Strong opposition and intense lobbying by Washington’s health insurance industry has resulted in a key change to a consumer-oriented measure designed to address rising premium costs.
The proposal from Democratic state Sen. Christine Rolfes originally aimed to require the state's Office of Insurance Commissioner (OIC) to factor in a company's surplus funds when deciding if a proposed rate increase was reasonable.
In recent years, the state’s three largest nonprofit health insurers – Regence BlueShield, Premera Blue Cross and Kaiser Foundation Health Plan of Washington – have amassed nearly $4.5 billion in surpluses. At the same time, consumers have faced double-digit premium increases.
“If it sounds like the insurance commissioner’s office and the carriers worked on this amendment together, that’s because they did,” Rolfes acknowledged as she formally introduced the amendment.
It’s not unusual for industry groups to work with regulators and lawmakers on bill language. However, it is rare to hear a state lawmaker speak so candidly about the behind-the-scenes role lobbyists play in Olympia.
In an interview Tuesday, Rolfes defended the new language which she said had been agreed upon just hours before the vote.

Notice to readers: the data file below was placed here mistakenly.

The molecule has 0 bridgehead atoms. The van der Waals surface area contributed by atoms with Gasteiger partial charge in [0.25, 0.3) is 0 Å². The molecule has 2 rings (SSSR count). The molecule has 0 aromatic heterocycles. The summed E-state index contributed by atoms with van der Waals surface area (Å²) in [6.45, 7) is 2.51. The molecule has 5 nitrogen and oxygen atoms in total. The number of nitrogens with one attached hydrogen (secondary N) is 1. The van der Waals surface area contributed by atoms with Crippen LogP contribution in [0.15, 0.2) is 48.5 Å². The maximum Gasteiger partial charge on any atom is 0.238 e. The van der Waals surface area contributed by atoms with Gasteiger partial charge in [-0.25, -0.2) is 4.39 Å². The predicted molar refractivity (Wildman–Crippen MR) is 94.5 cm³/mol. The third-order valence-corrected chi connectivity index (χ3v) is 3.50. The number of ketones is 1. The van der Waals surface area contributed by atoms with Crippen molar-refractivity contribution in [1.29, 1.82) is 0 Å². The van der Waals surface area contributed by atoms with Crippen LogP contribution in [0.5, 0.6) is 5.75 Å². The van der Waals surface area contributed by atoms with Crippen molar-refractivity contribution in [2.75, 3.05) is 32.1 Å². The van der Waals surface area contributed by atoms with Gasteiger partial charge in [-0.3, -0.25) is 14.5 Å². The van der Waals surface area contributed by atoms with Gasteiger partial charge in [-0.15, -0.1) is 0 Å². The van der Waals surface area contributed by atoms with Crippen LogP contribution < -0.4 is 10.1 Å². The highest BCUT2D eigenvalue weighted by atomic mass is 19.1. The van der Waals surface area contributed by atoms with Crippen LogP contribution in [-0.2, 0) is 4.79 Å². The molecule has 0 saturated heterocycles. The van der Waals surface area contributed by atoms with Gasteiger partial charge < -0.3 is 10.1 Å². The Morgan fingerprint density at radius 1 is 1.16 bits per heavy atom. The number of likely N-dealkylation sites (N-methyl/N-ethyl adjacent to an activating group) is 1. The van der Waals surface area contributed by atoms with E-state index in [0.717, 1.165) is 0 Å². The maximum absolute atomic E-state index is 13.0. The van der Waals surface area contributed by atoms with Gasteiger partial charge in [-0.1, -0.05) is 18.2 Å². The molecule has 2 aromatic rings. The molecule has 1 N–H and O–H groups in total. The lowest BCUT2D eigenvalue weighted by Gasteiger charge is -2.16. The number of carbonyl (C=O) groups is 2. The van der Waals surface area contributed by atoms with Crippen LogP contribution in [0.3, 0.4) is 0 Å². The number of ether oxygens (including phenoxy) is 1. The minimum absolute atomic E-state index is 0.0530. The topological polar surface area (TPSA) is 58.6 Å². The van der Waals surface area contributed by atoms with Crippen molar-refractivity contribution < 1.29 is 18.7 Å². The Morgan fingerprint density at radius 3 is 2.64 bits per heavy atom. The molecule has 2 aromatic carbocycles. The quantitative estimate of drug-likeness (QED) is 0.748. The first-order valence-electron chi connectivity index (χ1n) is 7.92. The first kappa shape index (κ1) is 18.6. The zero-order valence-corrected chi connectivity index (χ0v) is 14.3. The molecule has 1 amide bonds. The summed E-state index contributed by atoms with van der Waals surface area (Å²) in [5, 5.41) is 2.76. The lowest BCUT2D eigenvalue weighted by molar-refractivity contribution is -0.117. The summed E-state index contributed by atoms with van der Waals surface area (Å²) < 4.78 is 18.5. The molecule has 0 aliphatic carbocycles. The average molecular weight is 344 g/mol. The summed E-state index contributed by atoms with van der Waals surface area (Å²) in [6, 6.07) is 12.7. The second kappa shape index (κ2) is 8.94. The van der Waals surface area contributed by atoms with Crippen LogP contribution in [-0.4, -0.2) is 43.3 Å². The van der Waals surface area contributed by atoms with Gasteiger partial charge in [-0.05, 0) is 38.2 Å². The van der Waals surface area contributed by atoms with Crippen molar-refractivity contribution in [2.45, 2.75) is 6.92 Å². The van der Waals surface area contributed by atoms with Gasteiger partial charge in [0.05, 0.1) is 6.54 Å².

“I don’t think [the bill] got gutted at all,” Rolfes said in response to a question about the effects of the amendment.
In fact, Rolfes argued her bill got stronger, not weaker because the amendment also expanded the scope of the legislation to capture for-profit insurers, which were previously not included.
“The bill as it passed off the Senate floor unanimously encompasses all of the insurance carriers in the state as opposed to just the not-for-profit carriers and so, therefore, we gave the OIC greater authority to regulate and protect us from unwarranted premium increases,” said Rolfes who serves as chair of the Senate Ways and Means Committee.
In addition to pleasing health insurers, the changes to the bill on the floor of the Senate also won the support of minority Republicans.
“I think there’s been significant material improvements on this bill,” said Republican state Sen. Steve O’Ban in brief comments on the floor before the vote.
Christopher Bandoli is the executive director of the Association of Washington Healthcare Plans. He said after Rolfes’ bill passed out of committee earlier this month, his members discussed what changes could be made to the language to “make it something we can live with.”
Out of those conversations, he said, came an agreement that all health insurers — not just the nonprofits — should be included “for a level playing field.”
“We think that the bill was changed in ways that make it fairer,” Bandoli said.
But that doesn’t mean the health insurance industry will now throw its support behind the bill as it moves to the Washington House. Instead, Bandoli said, his members will now sign-in as “neutral” instead of “opposed.”